Walk On The Wild Side; Growing Up With Prostitutes and Lou Reed.

I’ve been neglectful of my blog for some time. Last thing I posted was something I wrote for a performance piece. Not an original post. I posted it because I felt I should let the readers and followers that I am so grateful for, know I was still here. A pebble on a window pane.  Meanwhile I struggled with what to say. I faced this at the start of my blogging journey, and was surprised at what came out. It was not the subject matter I expected, nor the tone. In fact I became a kind of blogger of death, rather than a guy who pulls down his pants and honks a horn. That last part has less to do with blogging and more to do with a lifestyle choice. Chicks dig it.

Wouldn’t you know it though, that another death would bring me back to the page. In this case Lou Reed. He was a hero and guide to me. I grew up in San Antonio. But in my imagination, I lived in New York. Not the New York of now, but the old New York, before it was cleaned up. The mean streets. I was different, New York seemed home to the different.


Lou Reed became my guide and mentor to New York and the shadow side of life. I had no idea what a transvestite  was. What a prostitute was. I learned that Head could mean something other that what I would put my baseball cap on. I learned that people put needles in their arms, becoming their own doctors and making bad choices. It began a life long interest in the people that no one else saw. The invisibles.

I looked for New York in San Antonio. I might see an alley, and with some flexibility and imagination, I could almost see it as a New York alley. Through Lou Reed, I discovered those well dressed women in my neighborhood that I always thought were walking to the store, were actually prostitutes. I just thought they were rich and dressed up wherever they went. Friendly too, they always seemed to be leaning into a car giving directions. Some drivers were so lost that the women got in the car with them.

Lou Reed told me what they were, what they did, even why they did it. I was thrilled! We had prostitutes! Just like New York.  I lived close to downtown and I was already sneaking out at night, riding my bike to visit the homeless people downtown. I liked stories, they seemed quite willing to tell theirs. It seemed important to them that someone knew their stories. As the hour would grow late I would leave downtown so I could get some sleep before school at St. Cecilia’s the next morning. I started spending a little less time with the homeless, and more time with the prostitutes. On my ride home I would ride down Cherry Street, find the girls, say hello, sit on two old tires, and watch. First they tried to shoo me away, when that didn’t work, they seemed to find amusement in me, a sort of pet. Eventually they talked. They seemed to need to talk even more than the homeless people. I saw some walking, some talking to people in the cars and disappearing for an hour or so. Sometimes they would come back and step into a shadow. I would watch their silhouettes as they would wrap their arm, then put a needle in it, pause for a moment, then slide down the corrugated metal wall they were leaning against. A while later they would emerge right as rain.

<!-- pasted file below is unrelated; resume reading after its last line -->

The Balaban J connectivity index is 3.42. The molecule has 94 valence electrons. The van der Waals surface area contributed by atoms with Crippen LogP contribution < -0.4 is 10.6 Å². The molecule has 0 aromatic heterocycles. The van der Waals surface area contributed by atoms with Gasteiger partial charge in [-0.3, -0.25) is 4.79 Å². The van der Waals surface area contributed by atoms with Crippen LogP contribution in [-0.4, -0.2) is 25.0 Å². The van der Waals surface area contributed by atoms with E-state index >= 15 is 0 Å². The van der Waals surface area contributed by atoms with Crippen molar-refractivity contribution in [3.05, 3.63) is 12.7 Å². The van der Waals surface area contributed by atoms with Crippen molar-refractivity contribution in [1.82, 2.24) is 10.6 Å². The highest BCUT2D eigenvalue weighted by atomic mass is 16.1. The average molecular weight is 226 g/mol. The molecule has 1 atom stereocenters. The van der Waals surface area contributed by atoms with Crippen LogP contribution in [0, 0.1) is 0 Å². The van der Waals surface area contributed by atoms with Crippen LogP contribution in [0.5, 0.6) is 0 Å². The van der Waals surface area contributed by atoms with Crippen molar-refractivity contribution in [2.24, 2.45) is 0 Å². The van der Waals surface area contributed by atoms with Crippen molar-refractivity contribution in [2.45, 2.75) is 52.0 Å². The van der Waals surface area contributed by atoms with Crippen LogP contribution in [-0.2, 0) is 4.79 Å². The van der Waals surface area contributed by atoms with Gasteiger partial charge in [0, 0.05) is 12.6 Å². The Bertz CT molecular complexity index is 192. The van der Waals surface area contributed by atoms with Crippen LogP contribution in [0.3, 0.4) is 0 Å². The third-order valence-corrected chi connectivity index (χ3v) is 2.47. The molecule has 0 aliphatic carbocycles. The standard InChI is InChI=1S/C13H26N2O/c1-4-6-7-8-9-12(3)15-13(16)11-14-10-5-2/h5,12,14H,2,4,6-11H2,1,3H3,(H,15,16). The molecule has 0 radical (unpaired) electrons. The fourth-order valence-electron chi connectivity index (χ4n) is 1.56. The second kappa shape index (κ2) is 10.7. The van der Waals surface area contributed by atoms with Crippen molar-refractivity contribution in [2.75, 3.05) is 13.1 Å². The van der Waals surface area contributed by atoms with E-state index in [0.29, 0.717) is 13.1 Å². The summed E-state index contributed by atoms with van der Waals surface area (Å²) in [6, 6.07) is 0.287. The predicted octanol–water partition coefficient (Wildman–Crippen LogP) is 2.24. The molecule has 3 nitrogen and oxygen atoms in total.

I visited even more, they seemed to talk to me even more. They were also protective of me, as were the homeless guys downtown. My mother died when I was 3. I was raised by a grandmother who was cruel and distant.

Two of these women, one named Jasmine, the other Denise would become the closest I would ever come to knowing what it was like to have a mother. One day Denise never came back. Jasmine told me that the last time Denise took her shot, she got “bad medicine.”

Lou Reed changed the the way I looked at the world. What started out as characters, became people, the most human among us. I’d like to say that it was the Church and Catholic School who taught me tolerance and compassion. But they seemed to be teaching something quite different. It was Lou Reed’s songs and stories that taught me the importance of story; of knowing the story behind a life, of hearing it when it’s told, and doing it right if you ever were the one to tell it.

I still love New York. Even many years later when I became a rabid Red Sox fan. I love the character of a city, so full of characters. It is the creative epicenter. The birth canal for creative expression.

Lou was my first favorite writer, he opened the door to me finding others. He taught me how to see the darker side of life more through your heart and less through your eyes.

Thank you Lou. You will be missed.

Published in: on October 30, 2013 at 7:33 PM  Comments (6)  
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6 CommentsLeave a comment

  1. And I love your post. Of course, I already told you that. But I’m so glad you posted it. It really is so good!


  2. Wow, Mark … this is a powerful post. One of your best yet! *applause*

  3. Mark that was deep. I love your blog. For once an author who makes sense. I enjoyed Lou too and his voice I still hear through you, Thank you

  4. Mark, I was not familiar with anything Lou Reed did. Maybe it was an age gap or the fact that his hair wasn’t big enough for me to consider him relevant in the 80s but this post made me want to give him a second glance! Nice job, my friend.

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